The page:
Simultaneously, a belief developed that American leaders caught the “Vietnam syndrome.” Afraid of a repetition of the catastrophe, they were unwilling to intervene in even righteous foreign causes. And yet intervene we did. And we must ask if the lesson that leaders needed popular support to sanction foreign intervention was ever really adhered to. The list of unsanctioned and/or unpopular interventions is plentiful. It is a murderer’s row of foreign entanglements: Angola (1976-92), Iran (1980), Libya (1981, 1986, 2011), El Salvador (1981-92), Nicaragua (1981-1990), Lebanon (1982-84), Grenada (1983-84), Iran (1984, 1987-88), Bolivia (1986), Philippines (1989), Panama (1989), Saudi Arabia (1990-91), Iraq (1990-91, 2003-2011, 2014-?), Somalia (1992-1994), Yugoslavia (1992-1994, 1999), Bosnia (1993), Haiti (1994, 2004-5), Afghanistan (2001-2014, 2015-), Yemen (2000, 2002, 2009), Syria (2014-?).
There was a time not too long ago that the Vietnam War stood as the war by which to measure all wars. “Vietnam is still with us,” Henry Kissinger once mused. “It has created doubts about American judgment, about American credibility, about American power—not only at home, but throughout the world.” The Iraq War has replaced Vietnam as the standard to judge foreign entanglements. And yet, the Vietnam question persists over whether the idea that Americans need vehemently support every foreign venture is not a cloying naïve confection. Is it realistic? Is it desirable?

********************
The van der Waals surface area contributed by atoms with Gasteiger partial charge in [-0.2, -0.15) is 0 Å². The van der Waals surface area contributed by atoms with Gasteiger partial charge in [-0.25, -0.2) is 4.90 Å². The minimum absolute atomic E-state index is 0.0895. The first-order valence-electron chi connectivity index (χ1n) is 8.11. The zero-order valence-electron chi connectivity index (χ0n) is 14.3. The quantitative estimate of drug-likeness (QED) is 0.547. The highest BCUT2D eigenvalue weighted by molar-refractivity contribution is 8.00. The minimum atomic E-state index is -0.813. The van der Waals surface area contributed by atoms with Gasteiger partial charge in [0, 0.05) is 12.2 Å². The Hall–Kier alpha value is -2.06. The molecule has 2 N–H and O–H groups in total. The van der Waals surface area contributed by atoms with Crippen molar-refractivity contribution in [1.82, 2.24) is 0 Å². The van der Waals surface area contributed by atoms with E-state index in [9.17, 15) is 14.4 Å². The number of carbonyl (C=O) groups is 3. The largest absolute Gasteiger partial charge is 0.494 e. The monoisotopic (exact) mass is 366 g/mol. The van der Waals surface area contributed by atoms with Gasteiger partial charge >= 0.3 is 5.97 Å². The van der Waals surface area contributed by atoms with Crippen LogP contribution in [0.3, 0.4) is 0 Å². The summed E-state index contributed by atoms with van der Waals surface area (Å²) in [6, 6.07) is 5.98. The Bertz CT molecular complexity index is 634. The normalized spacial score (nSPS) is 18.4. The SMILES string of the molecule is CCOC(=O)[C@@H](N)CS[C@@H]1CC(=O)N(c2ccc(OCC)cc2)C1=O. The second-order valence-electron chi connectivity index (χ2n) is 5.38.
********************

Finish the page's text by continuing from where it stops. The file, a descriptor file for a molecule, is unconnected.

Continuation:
First, rather than announce its every intention to the American public, does the American military need to maintain a level of secrecy from its enemies for its strategy and tactics to perform at peak proficiency? Second, are Americans only engaged by foreign policy when something has gone terribly wrong? Can their interest ever be maintained long enough to act as a consistent force for oversight during times of conflict that have not reached a catastrophic pitch? Third, and more controversially, are the international affairs too complicated for the lay American to understand? Is it best (if not necessary) to eschew direct democratic control in which each American has equal voice in affairs foreign for a reliance on representative democracy in which we elect leaders whom we rely on to make the difficult decisions of war and peace while maintaining strict oversight by fair-minded committees and a strong balance between the branches of government? Of course, the conflict here is a question of whether the representatives making foreign policy decisions are the same leaders selecting the committees to oversee them. And whether the United States, for better or worse, would be tied up in so many foreign interventions, whether Pax Americana would stretch so far, if the people really had their say.
 Fredrik Logevall. Choosing War: The Lost Chance for Peace and the Escalation of Wart in Vietnam. Berkley: University of California Press, 377.
 George C. Herring. America’s Longest War: The United States and Vietnam, 1950-1975, 4th edition. Boston: McGraw Hill, 2002, 346.
 Karnow, 11.
 Karnow, 27
 Stanley Karnow. Vietnam: A History. New York: Penguin Books, 15-16.
 Herring, 355
 Victor W. Sidel. War and Public Health. Oxford: Oxford University Press, 2008, 332.